Camp Jackson affair

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"Terrible Tragedy at St. Louis, Mo.", wood engraving originally published in the New York Illustrated News, 1861

The Camp Jackson affair, also known as the Camp Jackson massacre, occurred during the American Civil War on May 10, 1861, when a volunteer Union Army regiment captured a unit of secessionists at Camp Jackson, outside the city of St. Louis, in the divided slave state of Missouri.

The newly appointed Union commander in Missouri, Brigadier General Nathaniel Lyon, had learned that the ostensibly neutral state militia training in Camp Jackson was planning to raid the federal arsenal in St. Louis. After capturing the entire unit, Lyon marched the captives into town to parole them. En route, hostile secessionist crowds gathered, and after an accidental gunshot, Lyon's men fired into the mob, killing at least 28 civilians and injuring dozens of others. Several days of rioting throughout St. Louis followed. The violence ended only after martial law was imposed, and Union regulars were dispatched to the city.

Lyon's actions ensured Union control of St. Louis and of Missouri as a whole for the rest of the war, but also deepened the ideological divisions within a state that had originally sought to remain neutral in the larger conflict.


Missouri was a slave state, and many of its leaders were Southern sympathizers who favored secession and joining the Confederacy when the Civil War began. However, there were relatively few slaves and slaveowners in Missouri, [1] and only a minority initially favored secession.[ citation needed]

Nevertheless, by early 1861, both pro- and anti-secession factions in Missouri were organizing military and paramilitary forces. Secessionists organized as " Minutemen", often assisted by state officials. On February 13, Brigadier General Daniel M. Frost enrolled five companies of St. Louis-area Minutemen as the new 2nd Regiment of the Missouri Volunteer Militia. That same month, a new law banned militia activity outside the framework of this militia, forcing pro-Union activists to organize in secret.

On February 28, Missouri elected a Constitutional Convention to amend the state constitution and decide the issue of secession. On March 21, the Convention voted 98 to 1 against secession, but also voted not to supply weapons or men to either side if war broke out. The convention then adjourned.

On April 20, several days after the Battle of Fort Sumter, a pro-Confederate mob seized the Liberty Arsenal in Liberty, Missouri, and expropriated about a thousand rifles and muskets. This sparked fears that Confederates would also seize the much larger St. Louis Arsenal, which had nearly 40,000 rifles and muskets — the largest stockpile in any slave state.

Initial Unionist actions

Missouri was within the Department of the West, a geographical command of the United States Army commanded by Brigadier General William S. Harney, with its headquarters at Jefferson Barracks in St. Louis. Harney, an elderly career officer, wished to avoid open conflict with secessionist forces.

On April 23, the War Department replaced Harney with Captain Nathaniel Lyon as acting commander. Lyon, a passionate Unionist, immediately began enlisting and arming St. Louis Unionists as home guard "Missouri Volunteers", an action previously ordered by the Secretary of War but not acted upon by Harney. Most of Lyon's early recruits were "Forty-Eighters" and " Wide Awakes" (a marching society formed during the 1860 election by the Republican Party). According to one estimate, 80% of the volunteers in the first Missouri Volunteer regiments were German-American immigrants. [2] The anti-slavery foreign-born Germans were prejudicially targeted by pro-slavery native-born Missourians.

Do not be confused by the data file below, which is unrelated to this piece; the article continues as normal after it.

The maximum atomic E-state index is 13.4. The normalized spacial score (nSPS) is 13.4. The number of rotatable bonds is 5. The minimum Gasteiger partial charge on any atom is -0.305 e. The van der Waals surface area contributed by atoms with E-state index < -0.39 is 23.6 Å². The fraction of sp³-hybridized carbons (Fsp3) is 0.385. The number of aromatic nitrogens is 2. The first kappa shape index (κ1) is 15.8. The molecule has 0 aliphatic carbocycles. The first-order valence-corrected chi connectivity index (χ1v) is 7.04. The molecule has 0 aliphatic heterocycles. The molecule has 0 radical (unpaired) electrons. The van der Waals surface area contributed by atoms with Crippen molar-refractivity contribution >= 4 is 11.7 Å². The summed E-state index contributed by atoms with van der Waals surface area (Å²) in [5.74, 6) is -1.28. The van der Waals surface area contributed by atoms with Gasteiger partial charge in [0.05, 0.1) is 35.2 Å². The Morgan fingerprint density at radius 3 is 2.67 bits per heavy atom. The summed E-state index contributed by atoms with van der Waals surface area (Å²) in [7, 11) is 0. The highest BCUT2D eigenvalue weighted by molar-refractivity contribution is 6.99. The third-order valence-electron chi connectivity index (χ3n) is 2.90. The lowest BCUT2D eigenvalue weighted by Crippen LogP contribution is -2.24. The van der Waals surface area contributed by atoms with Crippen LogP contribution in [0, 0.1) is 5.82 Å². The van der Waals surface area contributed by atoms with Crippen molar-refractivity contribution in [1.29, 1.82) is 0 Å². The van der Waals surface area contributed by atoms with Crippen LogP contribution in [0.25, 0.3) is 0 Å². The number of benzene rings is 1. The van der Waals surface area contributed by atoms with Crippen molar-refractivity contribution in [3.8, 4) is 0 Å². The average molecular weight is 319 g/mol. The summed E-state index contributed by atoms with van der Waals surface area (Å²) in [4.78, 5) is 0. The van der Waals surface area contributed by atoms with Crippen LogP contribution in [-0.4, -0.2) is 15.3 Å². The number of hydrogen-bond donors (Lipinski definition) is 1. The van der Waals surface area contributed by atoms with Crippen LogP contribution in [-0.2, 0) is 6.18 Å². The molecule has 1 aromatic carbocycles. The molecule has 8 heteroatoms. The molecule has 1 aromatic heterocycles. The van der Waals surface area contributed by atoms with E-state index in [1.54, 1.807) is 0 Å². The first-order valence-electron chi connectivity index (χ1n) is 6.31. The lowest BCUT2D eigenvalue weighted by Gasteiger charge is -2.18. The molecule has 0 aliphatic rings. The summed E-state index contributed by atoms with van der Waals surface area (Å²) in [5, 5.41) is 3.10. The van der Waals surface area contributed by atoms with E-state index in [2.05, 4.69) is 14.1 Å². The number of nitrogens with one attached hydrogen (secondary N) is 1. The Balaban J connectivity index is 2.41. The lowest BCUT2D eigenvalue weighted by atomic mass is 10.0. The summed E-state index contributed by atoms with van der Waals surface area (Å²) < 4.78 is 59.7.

Lyon's next action, by order of the War Department, was to move the arms held in the St. Louis Arsenal out of reach of Missouri secessionists. Early in the morning of April 26, 1861, nearly 21,000 rifles were loaded on the steamer City of Alton, which carried them across the Mississippi River to Illinois. The remainder were held for issue to Lyon's Missouri Volunteers.

Secessionist actions

Missouri Governor Claiborne Fox Jackson had been elected in 1860 on the ticket of the pro-Union Douglas faction of the Democratic Party, but privately supported secession. Since the Constitutional Convention had voted against secession, Jackson and his fellow secessionists decided to carry it out by seizing St. Louis by force and presenting the people of Missouri with a fait accompli. The most significant obstacle was the St. Louis Arsenal, which was heavily fortified with thick walls.

In mid-April 1861, Jackson wrote to Confederate President Jefferson Davis, asking for heavy artillery to breach the walls of the arsenal. His letter was carried by militia officers Colton Green and Basil Wilson Duke. [3] Around May 1, Jackson called out part of the Missouri Volunteer Militia for "maneuvers" near St. Louis, under the command of Brigadier General Daniel M. Frost. The militia set up "Camp Jackson", about 4.5 miles (7.2 km) northwest of the arsenal. The campsite was located at Lindell's Grove (then outside the city of St. Louis, and today part of the campus of St. Louis University on Lindell Boulevard).

Davis agreed to Jackson's request. On May 9, the steamer J. C. Swan delivered the Confederate aid: two 12-pound howitzers, two 32-pound siege guns, 500 muskets, and ammunition, in crates marked as Tamoroa marble. The munitions had been captured by the Confederates when they seized the Federal Baton Rouge Arsenal. Militia officers met the shipment at the St. Louis riverfront, and transported it to Camp Jackson, 6 miles (9.7 km) inland. [4]


St. Louis Riot

Lyon suspected the Camp Jackson force of conspiring to attack the arsenal. His suspicions were confirmed by personal investigation after he visited Camp Jackson, allegedly disguised as an elderly woman. [4] On May 10, Lyon marched on Camp Jackson with about 6,000 Missouri Volunteers and U.S. Regulars. Lyon forced the surrender of the militia, taking 669 prisoners.

Lyon placed the captured soldiers under arrest, and began marching them under guard to the arsenal, where they were paroled and ordered to disperse. But the lengthy march was seen as humiliating by pro-secession residents of the city. Angry secessionists shouted insults at the Union troops, and threw rocks and debris at them. Units composed predominantly of ethnic Germans were particularly targeted, with shouts of "Damn the Dutch!" [5]

This eventually led to gunfire. Exactly what provoked the shooting remains unclear, but the most common explanation is that a drunkard stumbled into the path of Lyon's marching soldiers and fired a pistol into their ranks, fatally wounding Captain Constantin Blandowski of the 3rd Missouri Volunteer Infantry. [a] The Volunteers, in reaction, fired over the heads of the crowd, and then into the crowd. Some 28 civilians were killed, including women and children; more than 75 were wounded. [7]

General Frost reported that his command was "deprived of their arms, and surrendered into the hands of Captain Lyon. After which, whilst thus disarmed and surrounded, a fire was opened upon a portion of it by his troops, and a number of my men put to death, together with several innocent lookers-on--men, women, and children." [8]